Anglo Faces Platinum Test in Possible South Africa Spinoff

(Bloomberg) -- Anglo American Plc is facing a showdown with its biggest investor, South Africa’s state-owned Public Investment Corp., which wants the miner’s prized platinum assets included in any divestment of its local operations. 

PIC, which owns about 14.5 percent of Anglo, is insisting platinum is included in the suite of coal and iron ore assets that the miner is considering spinning off, according to a person familiar with the fund manager’s thinking. That presents a major hurdle to Anglo Chief Executive Officer Mark Cutifani, who says platinum is one of the company’s core commodities, along with copper and diamonds.

Anglo American Platinum Ltd. is the world’s biggest producer of the metal and 70 percent of global production comes from South Africa. The London-based Sunday Telegraph reported yesterday that Anglo had convinced the PIC to drop its platinum request, without saying where it got the information.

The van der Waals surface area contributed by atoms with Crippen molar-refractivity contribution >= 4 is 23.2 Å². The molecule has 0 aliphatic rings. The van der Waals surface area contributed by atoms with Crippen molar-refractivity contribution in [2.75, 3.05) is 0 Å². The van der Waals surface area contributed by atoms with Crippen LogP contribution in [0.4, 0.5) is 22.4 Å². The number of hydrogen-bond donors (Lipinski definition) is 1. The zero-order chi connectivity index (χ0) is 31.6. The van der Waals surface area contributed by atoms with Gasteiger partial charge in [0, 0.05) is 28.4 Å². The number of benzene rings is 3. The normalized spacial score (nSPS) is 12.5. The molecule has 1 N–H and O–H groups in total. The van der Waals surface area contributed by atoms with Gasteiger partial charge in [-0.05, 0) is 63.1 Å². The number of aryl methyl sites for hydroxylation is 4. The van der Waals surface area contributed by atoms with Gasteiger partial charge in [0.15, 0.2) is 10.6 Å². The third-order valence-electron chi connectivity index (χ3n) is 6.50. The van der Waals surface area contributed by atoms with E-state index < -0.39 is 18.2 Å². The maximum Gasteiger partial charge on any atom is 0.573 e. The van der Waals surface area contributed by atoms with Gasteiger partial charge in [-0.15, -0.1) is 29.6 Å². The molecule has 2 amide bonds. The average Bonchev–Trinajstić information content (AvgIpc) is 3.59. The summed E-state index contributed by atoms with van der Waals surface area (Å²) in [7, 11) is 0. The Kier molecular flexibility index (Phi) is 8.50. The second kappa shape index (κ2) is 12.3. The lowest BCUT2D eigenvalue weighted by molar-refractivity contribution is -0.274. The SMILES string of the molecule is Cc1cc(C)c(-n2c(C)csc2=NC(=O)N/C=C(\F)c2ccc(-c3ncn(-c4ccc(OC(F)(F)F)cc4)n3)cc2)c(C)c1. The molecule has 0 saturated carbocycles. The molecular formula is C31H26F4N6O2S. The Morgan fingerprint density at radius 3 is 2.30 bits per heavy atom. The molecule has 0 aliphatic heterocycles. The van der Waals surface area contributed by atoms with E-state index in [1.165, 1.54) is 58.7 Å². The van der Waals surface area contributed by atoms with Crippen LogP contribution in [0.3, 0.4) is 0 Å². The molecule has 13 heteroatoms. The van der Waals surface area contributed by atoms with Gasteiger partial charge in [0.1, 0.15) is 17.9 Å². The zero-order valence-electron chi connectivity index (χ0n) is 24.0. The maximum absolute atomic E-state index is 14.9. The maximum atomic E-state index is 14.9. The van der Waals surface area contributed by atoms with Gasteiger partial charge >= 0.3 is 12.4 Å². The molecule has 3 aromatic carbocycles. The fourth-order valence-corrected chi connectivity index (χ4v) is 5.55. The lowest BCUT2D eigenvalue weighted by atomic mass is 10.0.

Anglo Assets

Anglo favors a spinoff of its iron-ore and thermal-coal assets in South Africa, rather than selling them piecemeal, a person close to the company said Monday, asking not to be identified. The miner still wants to generate cash from any divestment to pay down debt, another person close to the company said.

The PIC, Africa’s biggest fund manager, wants to create a locally owned mining giant to increase black ownership of companies and generate income for the pensions it oversees.

If Anglo went forward with a spinoff, the PIC would own about 30 percent of the company, a person familiar with the matter said in October.

“Our role is to make Anglo more South African-owned and controlled,” PIC CEO Dan Matjila said in an interview on Oct. 10. A PIC spokesman couldn’t immediately respond to a request for comment.

Anglo shares slipped 0.2 percent to 1,207 pence as of 11:56 a.m. in London. The stock has quadrupled this year.

“We continue to work through all the various options for divesting the thermal coal and Kumba iron ore assets in South Africa, which may include packaging them for sale to create a new South African mining company,” Anglo said in an e-mailed statement.